Concepts: Health care, Health care provider, X-ray, Medical imaging, Nuclear magnetic resonance, Magnetic resonance imaging, Illness, Radiology

225

Modern tropical forests harbor an enormous diversity of squamates, but fossilization in such environments is uncommon and little is known about tropical lizard assemblages of the Mesozoic. We report the oldest lizard assemblage preserved in amber, providing insight into the poorly preserved but potentially diverse mid-Cretaceous paleotropics. Twelve specimens from the Albian-Cenomanian boundary of Myanmar (99 Ma) preserve fine details of soft tissue and osteology, and high-resolution x-ray computed tomography permits detailed comparisons to extant and extinct lizards. The extraordinary preservation allows several specimens to be confidently assigned to groups including stem Gekkota and stem Chamaleonidae. Other taxa are assignable to crown clades on the basis of similar traits. The detailed preservation of osteological and soft tissue characters in these specimens may facilitate their precise phylogenetic placement, making them useful calibration points for molecular divergence time estimates and potential keys for resolving conflicts in higher-order squamate relationships.

Concepts: Evolution, Medical imaging, Phylogenetics, Gecko, Squamata, Fossil, Preservation, Lizard

218

Background Whether brain imaging can identify patients who are most likely to benefit from therapies for acute ischemic stroke and whether endovascular thrombectomy improves clinical outcomes in such patients remains unclear. Methods In this study, we randomly assigned patients within 8 hours after the onset of large-vessel, anterior-circulation strokes to undergo mechanical embolectomy (Merci Retriever or Penumbra System) or receive standard care. All patients underwent pretreatment computed tomography or magnetic resonance imaging of the brain. Randomization was stratified according to whether the patient had a favorable penumbral pattern (substantial salvageable tissue and small infarct core) or a nonpenumbral pattern (large core or small or absent penumbra). We assessed outcomes using the 90-day modified Rankin scale, ranging from 0 (no symptoms) to 6 (dead). Results Among 118 eligible patients, the mean age was 65.5 years, the mean time to enrollment was 5.5 hours, and 58% had a favorable penumbral pattern. Revascularization in the embolectomy group was achieved in 67% of the patients. Ninety-day mortality was 21%, and the rate of symptomatic intracranial hemorrhage was 4%; neither rate differed across groups. Among all patients, mean scores on the modified Rankin scale did not differ between embolectomy and standard care (3.9 vs. 3.9, P=0.99). Embolectomy was not superior to standard care in patients with either a favorable penumbral pattern (mean score, 3.9 vs. 3.4; P=0.23) or a nonpenumbral pattern (mean score, 4.0 vs. 4.4; P=0.32). In the primary analysis of scores on the 90-day modified Rankin scale, there was no interaction between the pretreatment imaging pattern and treatment assignment (P=0.14). Conclusions A favorable penumbral pattern on neuroimaging did not identify patients who would differentially benefit from endovascular therapy for acute ischemic stroke, nor was embolectomy shown to be superior to standard care. (Funded by the National Institute of Neurological Disorders and Stroke; MR RESCUE ClinicalTrials.gov number, NCT00389467 .).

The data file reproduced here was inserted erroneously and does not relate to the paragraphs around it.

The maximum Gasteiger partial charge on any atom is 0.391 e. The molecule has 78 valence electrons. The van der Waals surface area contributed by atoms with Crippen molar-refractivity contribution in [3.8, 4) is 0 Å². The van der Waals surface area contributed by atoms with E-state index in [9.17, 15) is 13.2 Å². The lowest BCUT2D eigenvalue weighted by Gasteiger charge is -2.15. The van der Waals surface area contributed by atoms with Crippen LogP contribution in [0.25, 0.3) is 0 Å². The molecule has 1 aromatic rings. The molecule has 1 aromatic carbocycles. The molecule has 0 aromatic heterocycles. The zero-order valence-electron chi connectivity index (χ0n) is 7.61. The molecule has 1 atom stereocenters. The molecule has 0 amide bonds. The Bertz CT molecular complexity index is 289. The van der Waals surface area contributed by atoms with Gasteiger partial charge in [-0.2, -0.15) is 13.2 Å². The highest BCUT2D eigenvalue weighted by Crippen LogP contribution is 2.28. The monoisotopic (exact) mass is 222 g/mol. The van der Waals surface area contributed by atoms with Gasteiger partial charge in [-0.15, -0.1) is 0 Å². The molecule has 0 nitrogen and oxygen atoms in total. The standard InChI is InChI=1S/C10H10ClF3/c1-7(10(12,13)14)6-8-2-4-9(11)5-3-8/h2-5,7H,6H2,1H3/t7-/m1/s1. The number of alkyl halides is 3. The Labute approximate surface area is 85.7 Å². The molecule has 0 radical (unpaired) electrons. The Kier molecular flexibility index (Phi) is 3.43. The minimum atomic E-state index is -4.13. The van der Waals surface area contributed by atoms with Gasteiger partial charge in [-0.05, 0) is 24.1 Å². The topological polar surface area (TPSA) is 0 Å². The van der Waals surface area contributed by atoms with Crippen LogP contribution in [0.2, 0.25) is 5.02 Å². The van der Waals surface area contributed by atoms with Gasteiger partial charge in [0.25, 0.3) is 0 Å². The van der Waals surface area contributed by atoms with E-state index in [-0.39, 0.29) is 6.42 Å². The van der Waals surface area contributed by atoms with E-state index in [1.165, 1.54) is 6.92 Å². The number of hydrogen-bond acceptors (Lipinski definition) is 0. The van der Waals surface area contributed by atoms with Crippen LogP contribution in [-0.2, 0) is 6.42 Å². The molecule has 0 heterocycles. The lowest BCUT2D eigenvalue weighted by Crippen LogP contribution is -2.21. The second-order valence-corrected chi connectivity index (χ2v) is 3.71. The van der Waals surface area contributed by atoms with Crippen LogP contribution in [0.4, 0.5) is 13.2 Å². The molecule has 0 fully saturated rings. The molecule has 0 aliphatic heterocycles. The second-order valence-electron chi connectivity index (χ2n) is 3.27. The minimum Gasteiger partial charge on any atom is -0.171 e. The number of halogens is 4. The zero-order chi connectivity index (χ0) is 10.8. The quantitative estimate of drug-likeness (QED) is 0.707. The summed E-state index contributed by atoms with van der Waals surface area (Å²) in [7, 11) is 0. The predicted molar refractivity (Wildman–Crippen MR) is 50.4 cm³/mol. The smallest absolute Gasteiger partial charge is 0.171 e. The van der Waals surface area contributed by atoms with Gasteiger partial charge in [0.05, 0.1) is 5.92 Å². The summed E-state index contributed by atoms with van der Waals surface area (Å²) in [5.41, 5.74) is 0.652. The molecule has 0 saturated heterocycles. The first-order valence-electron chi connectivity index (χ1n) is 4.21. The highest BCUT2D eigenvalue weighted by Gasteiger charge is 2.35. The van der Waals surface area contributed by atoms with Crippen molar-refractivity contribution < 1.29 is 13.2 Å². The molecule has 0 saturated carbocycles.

Concepts: Brain, Stroke, Traumatic brain injury, Medical imaging, Magnetic resonance imaging, Modified Rankin Scale, Radiology, Embolism

215